- The Washington Times - Thursday, April 6, 2000

Maj. Gen. Larry G. Smith, a Vietnam combat veteran and career armor soldier, is the officer Lt. Gen. Claudia Kennedy has accused of groping her in her Pentagon office in 1996, The Washington Times has learned.
Military sources, who spoke on the condition of anonymity, identified Gen. Smith as the subject of an investigation prompted by a complaint late last year from Gen. Kennedy, the Army's highest-ranking female officer.
Gen. Smith's appointment as deputy Army inspector general was derailed by Gen. Kennedy's accusation, the sources said. He is now serving as a special assistant to the commanding general of U.S. Army Materiel Command in Alexandria, Va.
The Army and Pentagon have refused to identify the officer since The Washington Times first disclosed the investigation last Thursday.
The Times also learned yesterday that Gen. Kennedy, the deputy chief of staff for intelligence, never wanted the full-blown investigation now under way by the Army inspector general. She raised the issue only when she learned last fall that Gen. Smith was about to be named as the No. 2 inspector general.
"She told the wrong person," said one informed source. "The system ran away with it, and it was not what she intended."
This source's version of events explains the three-year gap between the time the incident supposedly occurred in 1996 and her filing of a complaint late last year.
Said the source: "She was playing in the general officer dialogue: 'Is this officer right for this job?' She thought it would be helpful in general officer assignments, but she had no desire to go through the investigative process because she felt she had dealt with the problem herself."
The Army inspector general is said to be in the final stages of the investigation.
Gen. Smith did not return a reporter's phone call to his office on Tuesday. Yesterday, an Army spokeswoman said she had conveyed a message to Gen. Smith that The Times planned to publish a story saying he is the subject of the IG probe. The general did not return that phone message.
An Army spokesman at the Pentagon declined to comment.
The incident reportedly occurred in October 1996, when Gen. Kennedy was a major general and Gen. Smith was a few weeks away from promotion to two-star rank.
Late last year, Gen. Smith, then commander of the Army Security Assistance Command in Alexandria, was picked to be the next Army deputy inspector general. That job would put him in charge of all investigations into personnel misconduct.
His official Army biography states that he concluded his Alexandria command in October. Instead of going to the IG's office, he was named a special assistant to the four-star general at Materiel Command, a post he currently holds. It was about this time that Gen. Kennedy filed her complaint.
The winter 2000 Congressional Quarterly's "Federal Staff Directory," which is based on information supplied by agencies, lists Gen. Smith as the Army deputy IG. The post is now being held by an acting deputy.
In October 1996, Gen. Smith managed the Saudi Arabian National Guard Modernization Program in that country. Army experts say someone in that position would have made regular trips to Washington.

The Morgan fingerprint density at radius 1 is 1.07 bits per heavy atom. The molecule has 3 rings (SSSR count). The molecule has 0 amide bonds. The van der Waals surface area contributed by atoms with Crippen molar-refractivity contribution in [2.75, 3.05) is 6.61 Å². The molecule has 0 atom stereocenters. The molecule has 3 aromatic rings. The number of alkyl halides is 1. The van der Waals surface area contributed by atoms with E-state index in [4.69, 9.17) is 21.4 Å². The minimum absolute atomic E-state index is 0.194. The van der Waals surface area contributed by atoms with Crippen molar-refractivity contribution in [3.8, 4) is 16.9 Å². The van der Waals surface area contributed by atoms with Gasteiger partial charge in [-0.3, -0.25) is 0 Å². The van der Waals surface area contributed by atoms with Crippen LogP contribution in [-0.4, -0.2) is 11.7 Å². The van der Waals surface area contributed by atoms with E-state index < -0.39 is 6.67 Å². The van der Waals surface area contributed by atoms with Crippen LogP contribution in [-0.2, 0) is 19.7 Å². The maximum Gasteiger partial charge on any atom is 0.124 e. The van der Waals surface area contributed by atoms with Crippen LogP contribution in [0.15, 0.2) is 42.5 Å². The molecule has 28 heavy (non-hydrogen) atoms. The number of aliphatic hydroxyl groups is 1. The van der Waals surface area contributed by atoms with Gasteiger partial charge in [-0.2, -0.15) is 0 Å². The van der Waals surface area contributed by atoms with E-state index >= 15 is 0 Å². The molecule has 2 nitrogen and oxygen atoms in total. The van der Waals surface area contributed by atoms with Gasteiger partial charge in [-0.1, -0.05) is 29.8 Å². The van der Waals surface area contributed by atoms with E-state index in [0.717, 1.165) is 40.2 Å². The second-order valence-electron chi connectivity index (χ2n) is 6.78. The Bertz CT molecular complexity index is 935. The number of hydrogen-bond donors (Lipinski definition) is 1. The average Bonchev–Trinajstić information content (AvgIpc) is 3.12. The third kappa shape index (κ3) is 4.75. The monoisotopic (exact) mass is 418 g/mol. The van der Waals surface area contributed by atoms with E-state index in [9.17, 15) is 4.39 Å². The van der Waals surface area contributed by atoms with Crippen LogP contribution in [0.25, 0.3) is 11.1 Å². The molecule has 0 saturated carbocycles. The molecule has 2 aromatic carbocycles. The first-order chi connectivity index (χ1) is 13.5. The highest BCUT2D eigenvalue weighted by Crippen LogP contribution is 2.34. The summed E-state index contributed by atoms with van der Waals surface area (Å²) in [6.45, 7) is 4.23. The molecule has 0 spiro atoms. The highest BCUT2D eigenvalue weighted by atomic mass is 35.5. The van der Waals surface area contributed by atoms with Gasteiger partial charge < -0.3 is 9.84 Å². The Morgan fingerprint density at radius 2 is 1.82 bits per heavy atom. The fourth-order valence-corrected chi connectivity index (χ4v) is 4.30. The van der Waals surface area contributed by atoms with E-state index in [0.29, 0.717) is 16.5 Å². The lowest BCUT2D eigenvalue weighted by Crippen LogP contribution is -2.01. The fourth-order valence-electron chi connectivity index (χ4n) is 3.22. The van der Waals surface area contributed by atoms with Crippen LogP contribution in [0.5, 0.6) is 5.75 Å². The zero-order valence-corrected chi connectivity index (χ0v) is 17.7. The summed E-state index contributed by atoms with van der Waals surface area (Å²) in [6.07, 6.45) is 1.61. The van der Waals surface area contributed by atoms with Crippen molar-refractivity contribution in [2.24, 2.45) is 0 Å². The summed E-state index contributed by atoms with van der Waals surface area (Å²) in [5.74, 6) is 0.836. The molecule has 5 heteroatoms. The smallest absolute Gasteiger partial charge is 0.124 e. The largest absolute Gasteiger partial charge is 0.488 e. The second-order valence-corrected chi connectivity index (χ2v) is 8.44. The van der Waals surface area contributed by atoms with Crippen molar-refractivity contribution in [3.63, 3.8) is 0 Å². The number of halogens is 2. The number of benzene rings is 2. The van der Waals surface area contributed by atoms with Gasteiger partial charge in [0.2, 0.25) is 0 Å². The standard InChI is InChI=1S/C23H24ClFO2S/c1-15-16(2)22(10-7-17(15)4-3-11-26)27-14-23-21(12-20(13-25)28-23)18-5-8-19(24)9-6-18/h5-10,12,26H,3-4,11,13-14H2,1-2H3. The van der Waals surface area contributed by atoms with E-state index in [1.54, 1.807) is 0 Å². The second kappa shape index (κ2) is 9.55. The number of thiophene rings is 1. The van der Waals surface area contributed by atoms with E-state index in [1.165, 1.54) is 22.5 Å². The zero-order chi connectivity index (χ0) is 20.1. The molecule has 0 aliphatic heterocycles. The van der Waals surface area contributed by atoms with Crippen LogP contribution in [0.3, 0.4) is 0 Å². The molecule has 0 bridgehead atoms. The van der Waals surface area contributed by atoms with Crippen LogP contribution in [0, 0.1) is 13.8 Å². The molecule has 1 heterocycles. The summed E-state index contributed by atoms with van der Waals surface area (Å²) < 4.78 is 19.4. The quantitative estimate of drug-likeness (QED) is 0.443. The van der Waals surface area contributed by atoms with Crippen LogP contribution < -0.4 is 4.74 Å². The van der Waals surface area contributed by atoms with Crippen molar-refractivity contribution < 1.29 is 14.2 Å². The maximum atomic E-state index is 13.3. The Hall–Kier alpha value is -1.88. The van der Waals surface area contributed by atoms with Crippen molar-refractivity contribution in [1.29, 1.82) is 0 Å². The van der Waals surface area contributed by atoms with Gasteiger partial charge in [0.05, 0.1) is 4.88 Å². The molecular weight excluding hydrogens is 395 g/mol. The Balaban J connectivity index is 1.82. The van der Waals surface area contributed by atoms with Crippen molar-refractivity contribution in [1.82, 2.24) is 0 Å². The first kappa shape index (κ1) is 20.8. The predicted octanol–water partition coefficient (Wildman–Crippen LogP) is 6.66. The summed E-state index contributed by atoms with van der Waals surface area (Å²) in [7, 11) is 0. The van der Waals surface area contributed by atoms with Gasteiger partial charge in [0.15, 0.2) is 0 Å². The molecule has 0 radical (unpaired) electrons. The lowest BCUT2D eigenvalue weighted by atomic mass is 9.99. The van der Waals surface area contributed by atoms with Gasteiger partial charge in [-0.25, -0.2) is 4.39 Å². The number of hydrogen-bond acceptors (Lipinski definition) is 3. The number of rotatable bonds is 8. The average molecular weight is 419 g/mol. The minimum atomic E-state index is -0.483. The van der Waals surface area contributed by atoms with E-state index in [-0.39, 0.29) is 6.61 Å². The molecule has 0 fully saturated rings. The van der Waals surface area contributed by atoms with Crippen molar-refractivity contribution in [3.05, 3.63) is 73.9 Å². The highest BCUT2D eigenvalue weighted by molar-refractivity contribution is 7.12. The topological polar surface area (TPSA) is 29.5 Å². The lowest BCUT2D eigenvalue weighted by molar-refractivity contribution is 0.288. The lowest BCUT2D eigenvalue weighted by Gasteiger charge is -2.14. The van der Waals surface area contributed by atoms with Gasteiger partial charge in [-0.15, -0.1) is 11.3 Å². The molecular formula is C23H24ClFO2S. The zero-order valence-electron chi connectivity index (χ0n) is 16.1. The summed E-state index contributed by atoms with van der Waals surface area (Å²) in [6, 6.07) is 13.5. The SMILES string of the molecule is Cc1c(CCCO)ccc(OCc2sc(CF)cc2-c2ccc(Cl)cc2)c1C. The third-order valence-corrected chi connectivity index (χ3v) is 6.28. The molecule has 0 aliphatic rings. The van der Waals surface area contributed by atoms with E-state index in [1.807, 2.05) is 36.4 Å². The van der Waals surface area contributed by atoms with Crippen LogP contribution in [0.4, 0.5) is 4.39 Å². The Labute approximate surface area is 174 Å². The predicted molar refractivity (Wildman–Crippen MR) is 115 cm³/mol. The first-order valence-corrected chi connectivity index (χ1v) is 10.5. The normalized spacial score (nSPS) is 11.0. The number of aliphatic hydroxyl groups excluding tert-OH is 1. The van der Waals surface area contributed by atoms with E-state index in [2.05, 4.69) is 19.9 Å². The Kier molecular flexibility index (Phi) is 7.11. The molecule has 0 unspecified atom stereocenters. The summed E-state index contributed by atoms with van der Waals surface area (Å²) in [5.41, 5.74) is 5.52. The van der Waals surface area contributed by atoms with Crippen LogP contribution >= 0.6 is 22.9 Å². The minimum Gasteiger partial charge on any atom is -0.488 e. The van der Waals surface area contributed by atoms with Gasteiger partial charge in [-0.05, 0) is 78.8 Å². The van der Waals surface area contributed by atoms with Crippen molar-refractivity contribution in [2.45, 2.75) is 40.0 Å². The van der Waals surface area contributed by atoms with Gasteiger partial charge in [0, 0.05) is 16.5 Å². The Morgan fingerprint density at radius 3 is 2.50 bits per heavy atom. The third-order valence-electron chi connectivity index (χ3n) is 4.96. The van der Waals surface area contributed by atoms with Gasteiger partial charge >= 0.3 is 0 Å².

The Army declined yesterday to say whether Gen. Smith's name is on Gen. Kennedy's appointments schedule during the time in question. A spokesman suggested a reporter file a Freedom of Information request.
Gens. Smith and Kennedy have spent their long Army careers in different fields. She chose intelligence and is now the Army's top intelligence officer. Gen. Smith is an armor officer and has served in various land combat units and armor development offices.
Their careers did cross paths for three months in 1993. He was deputy director of operations at Forces Command, Fort McPherson, Ga. She was director of intelligence at the same command.
Some details have emerged on how Gen. Kennedy handled the purported incident in 1996. One source said she reported it to a senior officer on the Army staff, but told him she had handled the matter privately.
She did not report it to the Army's highest-ranking officers at that time: Gen. Dennis Reimer, Army chief of staff, and Gen. Ronald H. Griffith, the vice chief of staff.
"She did not come to me," said Gen. Griffith, now retired, who handled all cases of general officer misconduct.
"I would trust Claudia Kennedy's judgment," he said. "I think clearly it was her call, no matter how she wanted to deal with it."
Gen. Griffith said he would have vigorously pursued an investigation based on her wishes.
"I would have said, 'Are you sure you don't want an investigation?' and I would have honored her wishes," he said.
Gen. Kennedy's immediate superior in 1996 is now retired. He declined to speak to a reporter.
Gen. Reimer was one of Gen. Kennedy's biggest boosters and recommended her for promotion to three stars in 1997, making her the Army's first female lieutenant general.
When Gen. Smith was slated to become the next deputy IG in 1999, Gen. Reimer had retired, succeeded by Gen. Eric Shenseki.
Some sources have suggested Gen. Kennedy filed the complaint as a protest against Gen. Smith gaining such an important post one that would likely require him to oversee investigations of sexual harassment.
In February, Gen. Kennedy, 52, who had been mentioned as a candidate for several higher intelligence posts, told her staff she was retiring this summer. Gen. Kennedy has declined comment since the investigation became public.

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